Our millennial generation has infinite sources of media at our fingertips. From on-demand movies and TV shows on Netflix, to podcasts, to YouTube, to all things Spotify, we are the native generation for many types of media.
We are also among the first to experience a web series — which is exactly as it sounds. A series with episodes, like a sitcom or even a drama, often broken up into episodes over YouTube or a similar video sharing type site.
There are many websites floating around cyberspace — but what constitutes a great website? What makes millennials come back for more laughs and more relatable moments?
We all remember what college was like — in fact, some of us are still there and can relate to having a roommate first hand. But Katie Uhlmann, co-creator and costar of the web series My Roommate’s an Escort, took it to a different level.
Uhlmann’s story is inspirational — after years of touting her comedic skills and timing from audition to audition, she wanted to find a forum in which her talents would be appreciated. At the very beginning of 2016, she met her now co-creator and costar Trish Rainone at a party where the two aspiring comic actresses compared notes on auditions and developing. The rest, as they say, is history.
“Trish and I met at a coffee shop two days later,” Uhlmann said. “We wrote a script over seven months and then started a crowd funding campaign. We had some help from friends and family and from the public as well. But we wanted to do something relatable about two women living in a big city.”
At the beginning of April 2017 and after over a year of planning and funding, both from door-to-door and through an Indegogo campaign, My Roommate’s an Escort’s first episode went live on YouTube. The series tells the story of two “big city women,” Heather and Kesha, who become roommates in Toronto — but Heather is left wondering just what Kesha’s profession is.
In addition to the production side of things, Uhlmann and Rainone brought on multiple publicists including Peter Roumeliotis, host of Popternative podcast.
“The girls saw that I was well-connected in the blog and podcast sphere and in the digital media side of things — not just print media,” Roumeliotis said. “I work to get the show multi-dimensional coverage.”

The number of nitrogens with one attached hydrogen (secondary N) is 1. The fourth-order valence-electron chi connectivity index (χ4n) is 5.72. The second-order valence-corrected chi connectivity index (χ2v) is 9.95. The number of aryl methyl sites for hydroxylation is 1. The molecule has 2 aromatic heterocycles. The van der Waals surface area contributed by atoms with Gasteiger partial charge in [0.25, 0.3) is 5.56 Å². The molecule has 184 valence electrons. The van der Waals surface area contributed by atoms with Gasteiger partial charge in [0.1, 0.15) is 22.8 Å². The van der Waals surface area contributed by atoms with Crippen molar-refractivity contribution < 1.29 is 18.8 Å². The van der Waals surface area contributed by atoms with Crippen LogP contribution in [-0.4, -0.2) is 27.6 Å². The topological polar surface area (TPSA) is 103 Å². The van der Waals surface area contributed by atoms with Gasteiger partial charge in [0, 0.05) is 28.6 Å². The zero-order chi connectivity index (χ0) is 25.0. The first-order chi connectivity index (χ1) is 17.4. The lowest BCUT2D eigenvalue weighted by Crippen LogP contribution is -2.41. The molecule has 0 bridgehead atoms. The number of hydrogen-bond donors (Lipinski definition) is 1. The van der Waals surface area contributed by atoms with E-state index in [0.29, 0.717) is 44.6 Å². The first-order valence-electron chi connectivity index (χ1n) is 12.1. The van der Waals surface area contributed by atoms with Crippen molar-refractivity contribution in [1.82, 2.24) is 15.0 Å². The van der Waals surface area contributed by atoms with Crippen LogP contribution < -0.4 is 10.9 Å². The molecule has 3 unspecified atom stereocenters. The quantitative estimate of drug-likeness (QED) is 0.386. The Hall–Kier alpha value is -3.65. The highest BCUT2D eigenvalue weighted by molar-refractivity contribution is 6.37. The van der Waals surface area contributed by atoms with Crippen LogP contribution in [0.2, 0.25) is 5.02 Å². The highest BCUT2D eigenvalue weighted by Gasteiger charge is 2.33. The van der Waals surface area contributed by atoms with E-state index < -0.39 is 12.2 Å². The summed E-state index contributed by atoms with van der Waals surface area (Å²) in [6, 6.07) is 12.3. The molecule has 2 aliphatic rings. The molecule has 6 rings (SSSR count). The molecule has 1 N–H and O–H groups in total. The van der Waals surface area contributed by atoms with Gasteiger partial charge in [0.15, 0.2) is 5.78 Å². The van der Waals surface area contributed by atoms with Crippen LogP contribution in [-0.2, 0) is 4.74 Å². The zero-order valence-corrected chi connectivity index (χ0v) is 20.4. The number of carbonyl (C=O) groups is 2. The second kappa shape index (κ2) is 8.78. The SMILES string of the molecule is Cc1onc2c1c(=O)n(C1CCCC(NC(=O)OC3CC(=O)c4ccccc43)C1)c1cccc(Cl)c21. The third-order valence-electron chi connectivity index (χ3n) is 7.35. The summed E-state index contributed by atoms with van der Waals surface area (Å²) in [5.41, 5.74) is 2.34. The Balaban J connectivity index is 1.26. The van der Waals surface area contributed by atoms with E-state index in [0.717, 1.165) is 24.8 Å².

While Uhlmann, Rainone and Roumeliotis are intent on reaching and targeting millennials with the show, they are finding that they reach beyond just our demographic.
“We have viewers ranging in age from their twenties to their fifties,” Uhlmann said. The show is earning viewers in its native Canada, but is also reaching the likes of the United Kingdom and Jamaica.
So, why do we love the show? And, why should other millennials love it too?
Of course, the characters of Heather and Kesha are relatable to “big city women…” or really, anyone — both men and women alike — who went to college and had to deal with those awkward encounters of meeting your roommate for the first time.
But it’s more than just the content of the show that inspires us. It’s unique just by virtue of its web series format. It’s well-acted and directed. And, it’s built from a goal born from two kindred spirits who were ready to share what they could create with the world — even when the audition room door slammed in their respective faces time and time again. They were both in the right place at the right time when they met.
The story of My Roommate’s an Escort is beyond the plot — it shows how hard work, creativity, quick thinking, a little business sense, perseverance and meeting the right people can go a long way.
Sure, we love the show for the laughs — and other millennials will too. But you’ll love it even more knowing the backstory of how it came to be.
“Our dream is to develop it into a half-hour comedy,” Uhlmann said. “We are meeting with production companies and networks, but we are proceeding with guarded optimism, as it is a great time for digital content. We also want to expand on the situations these characters get themselves into.”